The world is accelerating into an energy crisis, and in this article, I explore the country that has played a leading role: Venezuela.
The following graph illustrates that the oil production in the distressed country has rapidly declined since late 2015, and has fallen off the cliff two years later:
In the last nine months, Venezuela's oil production has dropped from 1.9 mb/d to 1.3 mb/d, and initial reports indicate that it dipped even further in June:
Venezuela’s crude production dropped below 1.3 mb/d in June, its lowest monthly production level in 69 years except for a two-month oil strike in December 2002-January 2003 when output briefly dipped below 1 mb/d, according to two upstream executives assigned to state-owned PdV’s western and eastern divisions.
Since late 2015, the drop in Venezuela oil production has exceeded 1.0 mb/d, in part offsetting the surge in U.S. crude oil production in the same period:
The data shows that the precipitous drop in Venezuela's oil production has played a key role in the oil price surge, which started around the same time in early 2016:
Further, if Venezuela's oil production had continued at the 2.3 mb/d level throughout the 30-month period from late 2015 to May 2018, with all else equal, then the closely watched OECD commercial oil inventories would be 350 million barrels to 400 million barrels higher than where they are today:
Interestingly, that is the exact difference between where OECD commercial oil inventories are today versus where they peaked in 2016. Cool stuff, huh?
The following graph illustrates the continued decline in Venezuela's oil rig count:
Readers should note that the oil rig count in Venezuela peaked in late 2014, and preceded the decline in oil production by several months, as is usually the case. Less drilling now naturally means less oil production shortly after, all else equal.
Given that the oil rig count remains near multi-decade lows, and has significantly dipped in recent months, I expect the country's oil production to remain muted, and potentially decline even further in the coming months, which is in line with early reports from the field:
"More production wells are being shut down, the skilled oilfield labor force declined in all upstream divisions by at least a combined 1,000 workers in June, and scheduled maintenance continues to be postponed," the western division official said. Earlier discussions with PdV officials suggest that the same trends are eroding production in the Orinoco heavy oil belt.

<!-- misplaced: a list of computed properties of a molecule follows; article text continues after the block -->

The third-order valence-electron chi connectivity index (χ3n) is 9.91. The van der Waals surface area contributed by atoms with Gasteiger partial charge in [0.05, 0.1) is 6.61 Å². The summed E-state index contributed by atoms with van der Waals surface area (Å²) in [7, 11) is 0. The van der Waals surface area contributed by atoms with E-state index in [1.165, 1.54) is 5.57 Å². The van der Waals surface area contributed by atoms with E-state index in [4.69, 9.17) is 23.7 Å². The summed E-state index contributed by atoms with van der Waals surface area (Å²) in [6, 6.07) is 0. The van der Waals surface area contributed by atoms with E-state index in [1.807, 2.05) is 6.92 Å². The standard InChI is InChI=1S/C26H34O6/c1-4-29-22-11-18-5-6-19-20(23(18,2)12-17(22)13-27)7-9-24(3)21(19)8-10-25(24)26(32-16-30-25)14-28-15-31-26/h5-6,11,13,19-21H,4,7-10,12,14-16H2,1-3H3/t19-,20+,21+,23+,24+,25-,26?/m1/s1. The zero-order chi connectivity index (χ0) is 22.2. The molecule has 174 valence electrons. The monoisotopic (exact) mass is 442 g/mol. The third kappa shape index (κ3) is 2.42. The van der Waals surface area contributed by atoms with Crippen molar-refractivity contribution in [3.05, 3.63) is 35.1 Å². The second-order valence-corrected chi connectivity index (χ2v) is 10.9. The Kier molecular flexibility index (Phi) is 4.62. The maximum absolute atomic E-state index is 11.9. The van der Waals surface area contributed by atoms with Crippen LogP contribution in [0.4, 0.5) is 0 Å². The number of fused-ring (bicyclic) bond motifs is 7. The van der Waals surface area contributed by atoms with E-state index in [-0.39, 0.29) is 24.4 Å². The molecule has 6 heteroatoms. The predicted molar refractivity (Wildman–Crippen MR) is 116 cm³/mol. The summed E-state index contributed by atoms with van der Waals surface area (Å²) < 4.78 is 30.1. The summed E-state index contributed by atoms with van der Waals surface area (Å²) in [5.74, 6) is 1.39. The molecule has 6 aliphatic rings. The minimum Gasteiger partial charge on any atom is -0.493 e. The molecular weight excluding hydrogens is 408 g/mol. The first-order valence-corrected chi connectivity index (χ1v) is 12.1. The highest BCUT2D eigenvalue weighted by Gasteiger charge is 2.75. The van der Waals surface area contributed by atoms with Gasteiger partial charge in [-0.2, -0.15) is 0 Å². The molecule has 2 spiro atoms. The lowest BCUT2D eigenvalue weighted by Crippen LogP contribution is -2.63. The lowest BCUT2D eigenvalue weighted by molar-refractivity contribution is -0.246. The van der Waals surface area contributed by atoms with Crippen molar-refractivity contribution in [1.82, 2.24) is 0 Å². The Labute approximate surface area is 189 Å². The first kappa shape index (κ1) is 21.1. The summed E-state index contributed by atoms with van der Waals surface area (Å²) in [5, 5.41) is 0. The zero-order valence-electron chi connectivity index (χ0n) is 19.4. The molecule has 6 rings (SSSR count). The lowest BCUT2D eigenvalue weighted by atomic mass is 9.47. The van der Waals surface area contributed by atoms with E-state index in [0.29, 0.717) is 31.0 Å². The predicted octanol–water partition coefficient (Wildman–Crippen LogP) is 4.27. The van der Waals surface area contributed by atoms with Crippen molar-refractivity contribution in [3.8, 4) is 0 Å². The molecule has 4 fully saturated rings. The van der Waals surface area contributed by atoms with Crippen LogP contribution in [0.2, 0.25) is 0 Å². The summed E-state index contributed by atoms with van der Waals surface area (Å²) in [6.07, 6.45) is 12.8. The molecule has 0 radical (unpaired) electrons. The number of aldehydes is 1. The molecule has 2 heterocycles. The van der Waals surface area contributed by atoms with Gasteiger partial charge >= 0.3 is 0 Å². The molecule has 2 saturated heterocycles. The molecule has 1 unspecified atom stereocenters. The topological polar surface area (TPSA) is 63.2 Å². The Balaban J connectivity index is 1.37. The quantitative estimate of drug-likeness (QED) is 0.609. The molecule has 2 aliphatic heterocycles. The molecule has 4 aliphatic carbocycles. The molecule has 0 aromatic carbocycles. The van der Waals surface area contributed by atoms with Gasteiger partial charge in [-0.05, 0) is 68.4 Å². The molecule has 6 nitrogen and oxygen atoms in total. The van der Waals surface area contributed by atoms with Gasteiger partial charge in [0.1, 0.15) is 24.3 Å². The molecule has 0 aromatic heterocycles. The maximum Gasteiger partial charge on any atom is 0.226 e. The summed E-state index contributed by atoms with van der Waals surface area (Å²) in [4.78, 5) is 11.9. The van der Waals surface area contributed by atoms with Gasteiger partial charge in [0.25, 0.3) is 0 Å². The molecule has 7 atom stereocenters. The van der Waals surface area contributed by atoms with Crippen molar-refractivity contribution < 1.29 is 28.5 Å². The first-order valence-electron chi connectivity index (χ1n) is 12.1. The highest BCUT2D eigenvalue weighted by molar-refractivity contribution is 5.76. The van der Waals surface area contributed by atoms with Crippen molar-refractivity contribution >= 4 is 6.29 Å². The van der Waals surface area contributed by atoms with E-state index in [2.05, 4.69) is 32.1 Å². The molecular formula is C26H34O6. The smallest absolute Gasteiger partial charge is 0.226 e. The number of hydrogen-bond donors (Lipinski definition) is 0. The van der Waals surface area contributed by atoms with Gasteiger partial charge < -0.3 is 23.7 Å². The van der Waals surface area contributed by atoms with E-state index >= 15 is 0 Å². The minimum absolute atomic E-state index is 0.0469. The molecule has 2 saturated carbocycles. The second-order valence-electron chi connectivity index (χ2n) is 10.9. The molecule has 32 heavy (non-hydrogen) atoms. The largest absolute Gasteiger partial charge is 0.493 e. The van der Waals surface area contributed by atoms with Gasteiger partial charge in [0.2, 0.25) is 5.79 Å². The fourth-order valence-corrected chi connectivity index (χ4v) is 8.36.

Venezuela’s crude output continued falling in the first 11 days of July as more drilling rigs and production wells are shut down, the eastern division executive said.
Higher oil prices. Significantly higher oil prices.
The above graph illustrates that many key oil producing countries need significantly higher oil prices in order to balance their budgets, and Venezuela is up there on that list with $118 per barrel.
If oil prices surge in the coming months, as I expect, then maybe Venezuela and a few other oil producing countries can be pull themselves off the cliff. Until then, however, we will likely to continue to see headlines like this one:
Hungry Venezuelan Workers Are Collapsing. So Is the Oil Industry
I don't expect Venezuela's oil production to stabilize anytime soon, and at least two PdV officials agree with me:
If the downward trend is sustained, Venezuela’s crude output could reach 1mn b/d before the end of 2018, the western and eastern division executives added.
The primary culprit of surging oil prices is Venezuela. Without the persistent declines in its oil production, the oil market fundamentals would be entirely different today. The reality we are left with today, however, points to higher oil prices. It's going to be a hot summer!
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